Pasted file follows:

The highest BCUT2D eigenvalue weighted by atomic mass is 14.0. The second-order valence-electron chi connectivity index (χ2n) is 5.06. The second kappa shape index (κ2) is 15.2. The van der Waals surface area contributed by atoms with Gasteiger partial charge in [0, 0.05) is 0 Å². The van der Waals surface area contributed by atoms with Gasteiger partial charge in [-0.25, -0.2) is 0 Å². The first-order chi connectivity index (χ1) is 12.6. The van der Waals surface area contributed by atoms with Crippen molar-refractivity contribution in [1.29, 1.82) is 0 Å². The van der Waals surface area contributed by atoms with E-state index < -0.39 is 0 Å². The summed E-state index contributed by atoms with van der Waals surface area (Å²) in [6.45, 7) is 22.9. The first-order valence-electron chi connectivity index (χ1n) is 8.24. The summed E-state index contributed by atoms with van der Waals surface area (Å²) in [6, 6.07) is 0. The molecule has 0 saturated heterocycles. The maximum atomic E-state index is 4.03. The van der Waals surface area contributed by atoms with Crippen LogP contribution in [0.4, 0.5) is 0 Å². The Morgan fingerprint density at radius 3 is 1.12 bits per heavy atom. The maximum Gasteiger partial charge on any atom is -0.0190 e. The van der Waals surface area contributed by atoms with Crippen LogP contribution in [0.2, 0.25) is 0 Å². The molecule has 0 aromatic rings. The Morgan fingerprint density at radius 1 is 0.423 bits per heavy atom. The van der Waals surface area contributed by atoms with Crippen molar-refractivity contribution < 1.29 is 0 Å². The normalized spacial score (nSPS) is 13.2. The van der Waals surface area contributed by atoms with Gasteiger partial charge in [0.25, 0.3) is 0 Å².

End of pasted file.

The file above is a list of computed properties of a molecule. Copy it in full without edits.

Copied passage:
The highest BCUT2D eigenvalue weighted by atomic mass is 14.0. The second-order valence-electron chi connectivity index (χ2n) is 5.06. The second kappa shape index (κ2) is 15.2. The van der Waals surface area contributed by atoms with Gasteiger partial charge in [0, 0.05) is 0 Å². The van der Waals surface area contributed by atoms with Gasteiger partial charge in [-0.25, -0.2) is 0 Å². The first-order chi connectivity index (χ1) is 12.6. The van der Waals surface area contributed by atoms with Crippen molar-refractivity contribution in [1.29, 1.82) is 0 Å². The van der Waals surface area contributed by atoms with E-state index < -0.39 is 0 Å². The summed E-state index contributed by atoms with van der Waals surface area (Å²) in [6.45, 7) is 22.9. The first-order valence-electron chi connectivity index (χ1n) is 8.24. The summed E-state index contributed by atoms with van der Waals surface area (Å²) in [6, 6.07) is 0. The molecule has 0 saturated heterocycles. The maximum atomic E-state index is 4.03. The van der Waals surface area contributed by atoms with Crippen LogP contribution in [0.4, 0.5) is 0 Å². The Morgan fingerprint density at radius 3 is 1.12 bits per heavy atom. The maximum Gasteiger partial charge on any atom is -0.0190 e. The van der Waals surface area contributed by atoms with Crippen LogP contribution in [0.2, 0.25) is 0 Å². The molecule has 0 aromatic rings. The Morgan fingerprint density at radius 1 is 0.423 bits per heavy atom. The van der Waals surface area contributed by atoms with Crippen molar-refractivity contribution < 1.29 is 0 Å². The normalized spacial score (nSPS) is 13.2. The van der Waals surface area contributed by atoms with Gasteiger partial charge in [0.25, 0.3) is 0 Å².